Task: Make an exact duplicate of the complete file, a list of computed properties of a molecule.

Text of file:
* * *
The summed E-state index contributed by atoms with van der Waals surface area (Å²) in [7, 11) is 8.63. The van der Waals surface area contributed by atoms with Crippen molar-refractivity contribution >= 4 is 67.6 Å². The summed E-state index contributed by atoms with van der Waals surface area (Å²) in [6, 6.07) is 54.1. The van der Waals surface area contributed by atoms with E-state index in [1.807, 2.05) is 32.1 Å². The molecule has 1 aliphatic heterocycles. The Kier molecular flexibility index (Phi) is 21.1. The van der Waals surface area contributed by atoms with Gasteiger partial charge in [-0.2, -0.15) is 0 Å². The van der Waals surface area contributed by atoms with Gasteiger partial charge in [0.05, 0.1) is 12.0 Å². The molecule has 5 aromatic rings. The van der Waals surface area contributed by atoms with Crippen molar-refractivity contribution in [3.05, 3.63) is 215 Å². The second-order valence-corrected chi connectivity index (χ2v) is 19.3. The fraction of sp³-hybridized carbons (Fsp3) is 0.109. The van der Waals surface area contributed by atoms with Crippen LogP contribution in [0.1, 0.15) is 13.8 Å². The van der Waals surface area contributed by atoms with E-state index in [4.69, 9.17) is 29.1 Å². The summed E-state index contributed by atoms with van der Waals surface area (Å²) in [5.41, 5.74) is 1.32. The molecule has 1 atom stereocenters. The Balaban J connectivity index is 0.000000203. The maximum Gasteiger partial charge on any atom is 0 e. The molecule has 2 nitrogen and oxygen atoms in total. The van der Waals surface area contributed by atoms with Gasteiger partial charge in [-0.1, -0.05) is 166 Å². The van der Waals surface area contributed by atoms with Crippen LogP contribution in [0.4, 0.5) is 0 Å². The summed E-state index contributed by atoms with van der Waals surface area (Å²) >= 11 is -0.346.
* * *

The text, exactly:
The summed E-state index contributed by atoms with van der Waals surface area (Å²) in [7, 11) is 8.63. The van der Waals surface area contributed by atoms with Crippen molar-refractivity contribution >= 4 is 67.6 Å². The summed E-state index contributed by atoms with van der Waals surface area (Å²) in [6, 6.07) is 54.1. The van der Waals surface area contributed by atoms with E-state index in [1.807, 2.05) is 32.1 Å². The molecule has 1 aliphatic heterocycles. The Kier molecular flexibility index (Phi) is 21.1. The van der Waals surface area contributed by atoms with Gasteiger partial charge in [-0.2, -0.15) is 0 Å². The van der Waals surface area contributed by atoms with Gasteiger partial charge in [0.05, 0.1) is 12.0 Å². The molecule has 5 aromatic rings. The van der Waals surface area contributed by atoms with Crippen molar-refractivity contribution in [3.05, 3.63) is 215 Å². The second-order valence-corrected chi connectivity index (χ2v) is 19.3. The fraction of sp³-hybridized carbons (Fsp3) is 0.109. The van der Waals surface area contributed by atoms with Crippen LogP contribution in [0.1, 0.15) is 13.8 Å². The van der Waals surface area contributed by atoms with E-state index in [4.69, 9.17) is 29.1 Å². The summed E-state index contributed by atoms with van der Waals surface area (Å²) in [5.41, 5.74) is 1.32. The molecule has 1 atom stereocenters. The Balaban J connectivity index is 0.000000203. The maximum Gasteiger partial charge on any atom is 0 e. The molecule has 2 nitrogen and oxygen atoms in total. The van der Waals surface area contributed by atoms with Gasteiger partial charge in [-0.1, -0.05) is 166 Å². The van der Waals surface area contributed by atoms with Crippen LogP contribution in [0.4, 0.5) is 0 Å². The summed E-state index contributed by atoms with van der Waals surface area (Å²) >= 11 is -0.346.